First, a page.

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Davao City passes anti-discrimination ordinance

The City of Davao has passed an anti-discrimination ordinance (ADO) pursuant to the provisions of the 1987 Philippine Constitution as well as the generally accepted principles of international law, such as the 1981 Declaration on the Elimination of All Forms of Intolerance and Discrimination based in Religion or Belief, the 1993 UN General Assembly Resolution on Elimination of All Forms of Religious Intolerance and the International Convention on the Elimination of All Forms of Racial Discrimination.

City Ordinance No. 0417-12, enacted on December 12, specifically looks at discrimination happening in employment, education, delivery of goods and services, and accommodation.

Akin to other ADOs now existing in the country, the Davao City ADO also mandates the formation of an anti-discrimination mediation and conciliation board. This board will be composed of, among others, the city mayor; city legal officer; chairperson of the committee on civil, political, and human rights of the Sangguniang Panglungsod (SP); chairperson of the committee on labor and employment opportunities of the SP; chairperson of the committee on education, science and technology, arts and culture of the SP; city superintendent of city schools of the Department of Education; Head of the Commission on Higher Education in Region XI; indigenous people’s representative in the SP; head of the Office of Muslim Affairs of Davao City; head of the Department of Labor and Employment of Davao City; president of the Davao City Chamber of Commerce and Industry; head of the Bishops-Ulama Conference; president of the Davao Colleges and Universities Network; and the head of the coordinating council of Private Education Association Region XI.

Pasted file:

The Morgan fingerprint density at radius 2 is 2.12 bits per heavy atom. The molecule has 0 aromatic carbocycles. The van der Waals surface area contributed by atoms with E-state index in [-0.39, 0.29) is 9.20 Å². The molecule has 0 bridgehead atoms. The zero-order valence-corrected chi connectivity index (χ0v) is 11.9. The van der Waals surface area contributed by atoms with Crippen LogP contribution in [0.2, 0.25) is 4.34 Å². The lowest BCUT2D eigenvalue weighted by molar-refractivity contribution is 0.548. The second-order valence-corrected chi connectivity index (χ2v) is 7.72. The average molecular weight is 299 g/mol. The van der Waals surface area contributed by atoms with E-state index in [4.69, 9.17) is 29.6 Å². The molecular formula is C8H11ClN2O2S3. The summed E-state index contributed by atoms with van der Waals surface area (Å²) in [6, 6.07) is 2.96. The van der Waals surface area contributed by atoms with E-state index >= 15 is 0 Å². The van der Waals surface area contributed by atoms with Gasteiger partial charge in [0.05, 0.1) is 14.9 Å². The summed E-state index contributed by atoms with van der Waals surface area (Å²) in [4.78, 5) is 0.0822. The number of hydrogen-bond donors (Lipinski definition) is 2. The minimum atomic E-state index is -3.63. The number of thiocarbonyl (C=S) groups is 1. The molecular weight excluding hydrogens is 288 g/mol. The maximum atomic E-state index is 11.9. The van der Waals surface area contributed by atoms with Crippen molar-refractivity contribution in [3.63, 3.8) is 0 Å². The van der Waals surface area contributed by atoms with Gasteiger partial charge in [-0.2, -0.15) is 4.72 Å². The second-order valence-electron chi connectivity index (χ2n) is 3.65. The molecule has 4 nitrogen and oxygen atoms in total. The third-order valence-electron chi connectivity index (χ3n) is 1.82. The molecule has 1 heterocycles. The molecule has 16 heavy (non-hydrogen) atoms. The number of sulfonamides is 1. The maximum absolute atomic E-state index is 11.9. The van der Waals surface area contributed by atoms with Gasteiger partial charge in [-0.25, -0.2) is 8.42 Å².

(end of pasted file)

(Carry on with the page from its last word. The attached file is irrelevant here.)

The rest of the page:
The board aims to mediate/conciliate those who may raise complaints and the accused to avoid judicial, quasi-judicial, prosecutorial and administrative action.

Except when violations are committed against existing national laws, penalties for violations of the ADO could range from admonition and a fine of P1,000 for first conviction, to imprisonment for fifteen days and a fine of P5,000 for third conviction.

Written By

A registered nurse, John Ryan (or call him "Rye") Mendoza hails from Cagayan de Oro City in Mindanao (where, no, it isn't always as "bloody", as the mainstream media claims it to be, he noted). He first moved to Metro Manila in 2010 (supposedly just to finish a health social science degree), but fell in love not necessarily with the (err, smoggy) place, but it's hustle and bustle. He now divides his time in Mindanao (where he still serves under-represented Indigenous Peoples), and elsewhere (Metro Manila included) to help push for equal rights for LGBT Filipinos. And, yes, he parties, too (see, activists need not be boring! - Ed).


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